In my opinion (I have a mathematical physicist soul!) the large deviation principle of Ben Arous and Guionnet is one of the nicest results in random matrix theory. It explains the appearance of the Wigner semicircle law in the Wigner theorem via a maximum entropy or minimum energy under moments constraints. Unfortunately, the result is only available for unitary invariant ensembles and does not cover the case of non Gaussian Wigner matrices with i.i.d. entries, for which the Wigner theorem is still valid. It is tempting to seek for a version of this large deviation principle for such non Gaussian Wigner matrices. The answer is not known. It is not clear that the sole finite positive variance assumption is enough to ensure that the rate function is the one of the Gaussian Unitary Ensemble. It is probable that the rate function will depend on the law of the entries. However, the arg-infimum of this function is still the Wigner semicircle law.

The proof of Ben Arous and Guionnet relies crucially on the explicit knowledge of the law of the spectrum, due to the unitary invariance of the model (roughly, if one puts the Vandermonde determinant into the exponential as a potential, it looks like a discrete Voiculescu entropy). Ben Arous and Zeitouni have used essentially the same method in order to establish a large deviation principle for the non-Hermitian version of the model, yielding a new proof of the circular law theorem for the Ginibre Ensemble.

It could be nice to connect these large deviations principles with transport inequalities. For connections between these two universes, take a look at the recent survey by Gozlan and Leonard.


  1. Djalil Chafaï 2011-06-24

    Recent progress: Chatterjee, S. and Varadhan, S.R.S., Large Deviations for Random Matrices, arXiv:1106.4366 [math.PR]. Their paper concerns another scale (they consider is a sense \(\frac{1}{n}X\) instead of \(\frac{1}{\sqrt{n}}X\)) and another topology, and does not contain the LDP for the GUE.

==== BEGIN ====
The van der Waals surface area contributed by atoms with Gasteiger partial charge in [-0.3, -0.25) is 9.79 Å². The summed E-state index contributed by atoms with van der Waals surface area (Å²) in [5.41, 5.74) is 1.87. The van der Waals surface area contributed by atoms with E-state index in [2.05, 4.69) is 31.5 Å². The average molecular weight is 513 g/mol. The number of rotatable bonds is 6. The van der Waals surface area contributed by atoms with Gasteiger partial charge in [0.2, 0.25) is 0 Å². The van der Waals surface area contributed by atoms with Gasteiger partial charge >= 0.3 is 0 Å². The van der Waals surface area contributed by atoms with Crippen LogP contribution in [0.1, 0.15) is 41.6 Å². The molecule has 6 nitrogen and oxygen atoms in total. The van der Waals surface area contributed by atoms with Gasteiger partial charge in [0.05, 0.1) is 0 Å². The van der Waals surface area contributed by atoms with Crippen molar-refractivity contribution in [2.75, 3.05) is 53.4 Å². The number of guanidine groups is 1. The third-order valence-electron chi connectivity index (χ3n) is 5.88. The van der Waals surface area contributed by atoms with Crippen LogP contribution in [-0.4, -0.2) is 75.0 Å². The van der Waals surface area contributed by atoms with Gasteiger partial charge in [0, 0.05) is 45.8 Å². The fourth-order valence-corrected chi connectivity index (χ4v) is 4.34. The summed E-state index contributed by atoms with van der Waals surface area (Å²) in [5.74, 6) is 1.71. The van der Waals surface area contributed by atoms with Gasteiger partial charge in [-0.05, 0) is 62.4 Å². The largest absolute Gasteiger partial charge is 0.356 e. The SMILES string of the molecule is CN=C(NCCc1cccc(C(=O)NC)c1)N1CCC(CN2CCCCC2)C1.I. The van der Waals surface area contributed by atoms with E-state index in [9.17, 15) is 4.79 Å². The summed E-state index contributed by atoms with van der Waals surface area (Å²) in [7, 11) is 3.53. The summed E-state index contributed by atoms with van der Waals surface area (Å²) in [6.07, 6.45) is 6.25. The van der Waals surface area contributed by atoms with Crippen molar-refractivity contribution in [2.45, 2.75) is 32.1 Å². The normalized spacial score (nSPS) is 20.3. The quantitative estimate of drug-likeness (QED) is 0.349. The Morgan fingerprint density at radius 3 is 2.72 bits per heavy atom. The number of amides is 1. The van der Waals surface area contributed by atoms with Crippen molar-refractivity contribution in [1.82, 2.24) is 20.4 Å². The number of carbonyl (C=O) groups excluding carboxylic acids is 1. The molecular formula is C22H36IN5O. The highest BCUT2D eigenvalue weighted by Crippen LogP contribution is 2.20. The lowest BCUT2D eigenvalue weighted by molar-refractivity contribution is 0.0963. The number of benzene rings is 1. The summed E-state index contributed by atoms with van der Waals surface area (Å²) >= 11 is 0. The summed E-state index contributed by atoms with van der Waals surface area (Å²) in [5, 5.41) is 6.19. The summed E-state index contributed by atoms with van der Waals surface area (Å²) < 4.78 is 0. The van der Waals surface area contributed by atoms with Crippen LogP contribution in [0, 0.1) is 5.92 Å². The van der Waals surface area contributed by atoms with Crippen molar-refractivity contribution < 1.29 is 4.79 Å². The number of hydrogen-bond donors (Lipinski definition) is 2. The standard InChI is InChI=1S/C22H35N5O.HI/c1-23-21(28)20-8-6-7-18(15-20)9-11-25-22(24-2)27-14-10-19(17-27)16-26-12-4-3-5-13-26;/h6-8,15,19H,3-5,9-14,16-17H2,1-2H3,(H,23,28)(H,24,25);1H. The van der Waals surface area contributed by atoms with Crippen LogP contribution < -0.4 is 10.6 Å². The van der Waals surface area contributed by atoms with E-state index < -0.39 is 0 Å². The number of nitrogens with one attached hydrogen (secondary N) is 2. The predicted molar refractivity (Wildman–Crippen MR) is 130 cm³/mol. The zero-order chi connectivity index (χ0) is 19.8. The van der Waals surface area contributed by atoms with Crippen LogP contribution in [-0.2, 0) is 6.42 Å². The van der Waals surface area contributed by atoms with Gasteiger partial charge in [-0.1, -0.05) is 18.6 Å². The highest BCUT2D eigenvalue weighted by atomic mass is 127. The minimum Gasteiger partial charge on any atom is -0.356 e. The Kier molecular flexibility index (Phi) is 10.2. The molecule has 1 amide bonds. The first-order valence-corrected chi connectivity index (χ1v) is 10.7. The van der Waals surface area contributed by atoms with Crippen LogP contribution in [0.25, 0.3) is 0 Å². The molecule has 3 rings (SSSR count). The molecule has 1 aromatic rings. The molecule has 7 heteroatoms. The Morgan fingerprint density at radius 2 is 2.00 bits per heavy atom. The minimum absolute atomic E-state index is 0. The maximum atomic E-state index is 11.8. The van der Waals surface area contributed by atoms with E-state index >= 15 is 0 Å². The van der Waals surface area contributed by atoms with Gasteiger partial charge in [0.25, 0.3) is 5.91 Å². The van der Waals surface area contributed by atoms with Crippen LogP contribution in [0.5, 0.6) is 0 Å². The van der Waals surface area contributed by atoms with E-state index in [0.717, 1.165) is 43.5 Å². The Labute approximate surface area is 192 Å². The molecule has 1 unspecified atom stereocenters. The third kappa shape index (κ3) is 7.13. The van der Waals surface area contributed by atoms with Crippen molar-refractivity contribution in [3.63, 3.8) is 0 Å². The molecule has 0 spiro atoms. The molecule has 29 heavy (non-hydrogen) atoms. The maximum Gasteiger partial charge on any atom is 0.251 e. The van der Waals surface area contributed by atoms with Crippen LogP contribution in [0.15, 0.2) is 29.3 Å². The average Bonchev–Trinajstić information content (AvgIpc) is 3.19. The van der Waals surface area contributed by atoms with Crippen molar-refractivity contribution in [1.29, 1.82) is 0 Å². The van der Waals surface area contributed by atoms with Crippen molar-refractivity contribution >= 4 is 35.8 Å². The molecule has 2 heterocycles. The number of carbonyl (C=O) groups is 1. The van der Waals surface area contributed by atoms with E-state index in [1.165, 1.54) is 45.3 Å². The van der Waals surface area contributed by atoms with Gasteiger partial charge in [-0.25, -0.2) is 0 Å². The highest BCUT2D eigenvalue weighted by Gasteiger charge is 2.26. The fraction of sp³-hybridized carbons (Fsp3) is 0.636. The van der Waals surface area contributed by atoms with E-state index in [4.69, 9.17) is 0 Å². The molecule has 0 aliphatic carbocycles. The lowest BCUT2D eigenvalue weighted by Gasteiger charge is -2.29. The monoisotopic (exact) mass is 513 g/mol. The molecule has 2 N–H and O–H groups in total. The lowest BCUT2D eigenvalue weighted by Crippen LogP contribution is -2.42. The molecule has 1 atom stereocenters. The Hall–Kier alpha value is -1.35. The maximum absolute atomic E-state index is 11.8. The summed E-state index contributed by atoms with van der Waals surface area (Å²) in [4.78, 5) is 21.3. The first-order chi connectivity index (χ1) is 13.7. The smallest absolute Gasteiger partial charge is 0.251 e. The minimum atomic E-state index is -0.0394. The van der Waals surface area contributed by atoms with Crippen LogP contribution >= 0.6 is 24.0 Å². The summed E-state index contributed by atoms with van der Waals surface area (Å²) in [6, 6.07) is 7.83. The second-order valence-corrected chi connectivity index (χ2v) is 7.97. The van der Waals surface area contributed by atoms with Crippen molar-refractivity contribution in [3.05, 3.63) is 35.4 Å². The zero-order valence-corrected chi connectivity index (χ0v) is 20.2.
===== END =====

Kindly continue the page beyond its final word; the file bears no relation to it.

2. Yunjiang Jiang 2012-01-12

    Dear Djalil,
    Very nice post indeed! I was wondering if the LDP result mentioned above implies the rigidity of the eigenvalues, i.e., that their “total variations” from the standard semi-circle quantile positions is bounded as n goes to infinity, or perhaps grows slowly like log n? I know of some rigidity result for Wigner matrices in general in Yau et al’s work, but maybe in the GUE case one can get it to O(1)? I am mainly interested in the problem of optimal transport of eigenvalues of Haar distributed Lie groups, such as SO(n), but I imagine the behaviors should be similar.


  3. Djalil Chafaï 2012-01-12

    Dear Yunjiang,

    thanks for your feedback. Regarding your question, my feeling is that the weakness of the topology can be reinforced by some norm localization. But since you are in Stanford, you should really discuss the problem with Amir Dembo, who masters large deviations and random matrices!